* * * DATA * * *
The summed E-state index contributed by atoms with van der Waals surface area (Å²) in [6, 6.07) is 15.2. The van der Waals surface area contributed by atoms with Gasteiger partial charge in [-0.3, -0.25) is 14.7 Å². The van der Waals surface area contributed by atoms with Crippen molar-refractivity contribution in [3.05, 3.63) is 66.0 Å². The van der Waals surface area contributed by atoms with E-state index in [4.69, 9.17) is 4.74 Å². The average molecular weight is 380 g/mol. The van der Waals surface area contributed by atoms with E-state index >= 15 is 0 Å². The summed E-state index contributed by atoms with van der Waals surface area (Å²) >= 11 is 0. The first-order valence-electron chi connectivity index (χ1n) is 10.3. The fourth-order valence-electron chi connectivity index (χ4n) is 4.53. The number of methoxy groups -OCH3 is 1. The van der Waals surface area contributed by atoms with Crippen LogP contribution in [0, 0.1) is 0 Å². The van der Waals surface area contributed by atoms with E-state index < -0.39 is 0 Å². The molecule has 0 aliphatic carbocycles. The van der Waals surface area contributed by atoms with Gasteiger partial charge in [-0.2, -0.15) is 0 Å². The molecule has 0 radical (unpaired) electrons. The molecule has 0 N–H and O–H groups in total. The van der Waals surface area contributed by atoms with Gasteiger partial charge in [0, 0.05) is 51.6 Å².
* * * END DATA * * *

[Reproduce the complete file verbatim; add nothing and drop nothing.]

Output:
The summed E-state index contributed by atoms with van der Waals surface area (Å²) in [6, 6.07) is 15.2. The van der Waals surface area contributed by atoms with Gasteiger partial charge in [-0.3, -0.25) is 14.7 Å². The van der Waals surface area contributed by atoms with Crippen molar-refractivity contribution in [3.05, 3.63) is 66.0 Å². The van der Waals surface area contributed by atoms with E-state index in [4.69, 9.17) is 4.74 Å². The average molecular weight is 380 g/mol. The van der Waals surface area contributed by atoms with E-state index >= 15 is 0 Å². The summed E-state index contributed by atoms with van der Waals surface area (Å²) >= 11 is 0. The first-order valence-electron chi connectivity index (χ1n) is 10.3. The fourth-order valence-electron chi connectivity index (χ4n) is 4.53. The number of methoxy groups -OCH3 is 1. The van der Waals surface area contributed by atoms with Crippen LogP contribution in [0, 0.1) is 0 Å². The van der Waals surface area contributed by atoms with E-state index < -0.39 is 0 Å². The molecule has 0 aliphatic carbocycles. The van der Waals surface area contributed by atoms with Gasteiger partial charge in [-0.2, -0.15) is 0 Å². The molecule has 0 radical (unpaired) electrons. The molecule has 0 N–H and O–H groups in total. The van der Waals surface area contributed by atoms with Gasteiger partial charge in [0, 0.05) is 51.6 Å².